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Dive Review of Deep Blue Utila in

December, 2010, an Instant Reader Report by Samuel B Johnson, NC, US
Sr. Reviewer   (8 reports)
Report Number 5903
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Reporter and Travel
Dive Experience
251-500 dives
Where else diving
Other than a few California dives, a single North Carolina dive, and a
single Mediterranean dive, all my experience is Caribbean, including
Caymans, Roatan, Bonaire, Curacao, Dominica, Turks & Caicos, and
Closest Airport
Getting There


Dive Conditions

sunny, windy, rainy, cloudy  
Water Temp
77   to 79    Fahrenheit  
Wetsuit Thickness
Water Visibility
30   to 50    Feet  
Dive Policy
Dive own profile
Enforced diving restrictions  
Nitrox Available?
What I saw
1 or 2 
Whale Sharks
Ratings 1 (worst)- 5 (best):
  2 stars
Tropical Fish
2 stars  
Small Critters
  1 stars
Large Fish
1 stars  
Large Pelagics
  1 stars
Underwater Photography  1 (worst)- 5 (best):
Subject Matter
Boat Facilities
Overall rating for UWP's  
Shore Facilities  
Ratings and Overall Comments  1 (worst)- 5 (best):
4 stars
4 stars
Service and Attitude
4 stars
Environmental Sensitivity  
2 stars
Dive Operation
1 stars  
Shore Diving  
1 stars  

Overall Rating

Value for $$
2 stars    
3 stars   
1 stars    
	The buildings and set-up at Deep Blue resort are very attractive, even
photogenic. The rooms are very simple, e.g., no TV, and no telephone, but
with AC. In my room the shower had hot water most of the time, although the
basin had only cold water. The porch overlooked the beach and had its own
hammock, although the inevitable bug problem of Roatan made using the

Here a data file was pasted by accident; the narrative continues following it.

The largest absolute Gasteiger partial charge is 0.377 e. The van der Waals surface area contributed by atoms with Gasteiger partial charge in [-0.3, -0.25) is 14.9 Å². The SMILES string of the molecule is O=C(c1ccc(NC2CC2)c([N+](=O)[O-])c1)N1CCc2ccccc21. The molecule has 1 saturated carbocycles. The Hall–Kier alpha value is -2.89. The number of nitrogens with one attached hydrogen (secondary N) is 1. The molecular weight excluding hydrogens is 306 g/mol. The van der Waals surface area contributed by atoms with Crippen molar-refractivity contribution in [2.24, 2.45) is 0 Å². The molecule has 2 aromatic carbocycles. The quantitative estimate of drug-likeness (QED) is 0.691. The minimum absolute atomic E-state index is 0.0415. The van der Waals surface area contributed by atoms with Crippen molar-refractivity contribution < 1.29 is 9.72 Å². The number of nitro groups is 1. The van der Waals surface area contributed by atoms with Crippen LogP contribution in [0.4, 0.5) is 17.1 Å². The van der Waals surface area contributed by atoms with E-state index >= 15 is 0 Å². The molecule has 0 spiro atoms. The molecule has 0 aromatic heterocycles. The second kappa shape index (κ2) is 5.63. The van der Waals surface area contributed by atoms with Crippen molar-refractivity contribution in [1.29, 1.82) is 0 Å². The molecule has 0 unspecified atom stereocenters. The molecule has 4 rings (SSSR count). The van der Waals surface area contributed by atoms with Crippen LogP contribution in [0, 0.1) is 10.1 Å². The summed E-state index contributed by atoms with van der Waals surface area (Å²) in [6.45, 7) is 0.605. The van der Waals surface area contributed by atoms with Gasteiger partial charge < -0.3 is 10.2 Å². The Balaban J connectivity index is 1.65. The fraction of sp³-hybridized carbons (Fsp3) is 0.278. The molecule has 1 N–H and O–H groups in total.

hammock risky. Take lots of DEET, no matter where you go on Utila, and
expect to be bitten anyway.
	The operation is owned and nominally run by David with the assistance of
(i) his wife, Susan, who is in charge of the kitchen and, it seems, of
anything that needs to be fixed or taken care of on the landside, (ii) his
mother, Shirley, who takes care of billing and who coordinates transfers to
and from the resort, and (iii) current dive master Marlo. David is a
stereotypical ex-pat Brit who may be working hard behind the scenes doing
something, but as far as I could tell he reminds one of the male lion in a
pride who does nothing but sit around trying to look noble while the women
do all the work. In the case of David, he spends his time telling tales and
stories, which I found boring enough and self-impressed enough to drive me
out of the room, but others seemed to enjoy him. One should be careful not
to rely on any information he sends in advance, e.g., whether the ferry
between Utila and the mainland runs on a given day, because his info is
unreliable. Also, I will not return to Deep Blue because David added a fee
to my bill at the end of my visit about which fee he did not tell me at the
time he gave me the "total" figure for my trip when I booked it
by e-mail. His later justification was that the fee was mentioned on some
pages of the web-site, which seemed irrelevant to me, since I booked using
e-mail correspondence with him, not through his web-site. (To Shirley's
credit, she thought the surprise fee should have been waived.)
	The food is quite good. The breakfast bar is much the same every morning
but has a good selection and some variety. The lunch bar offers one or two
choices for main dish plus various sides. The evening meal is ordered in
the morning from usually three or four choices, and the results are quite
good. Susan clearly puts effort and skill into preparing the meals,
especially the evening meals, and they are delicious. Susan is generally
very impressive at making sure that guests' desires are met. 
	Unfortunately, the dive operation is less than satisfactory. Marlo is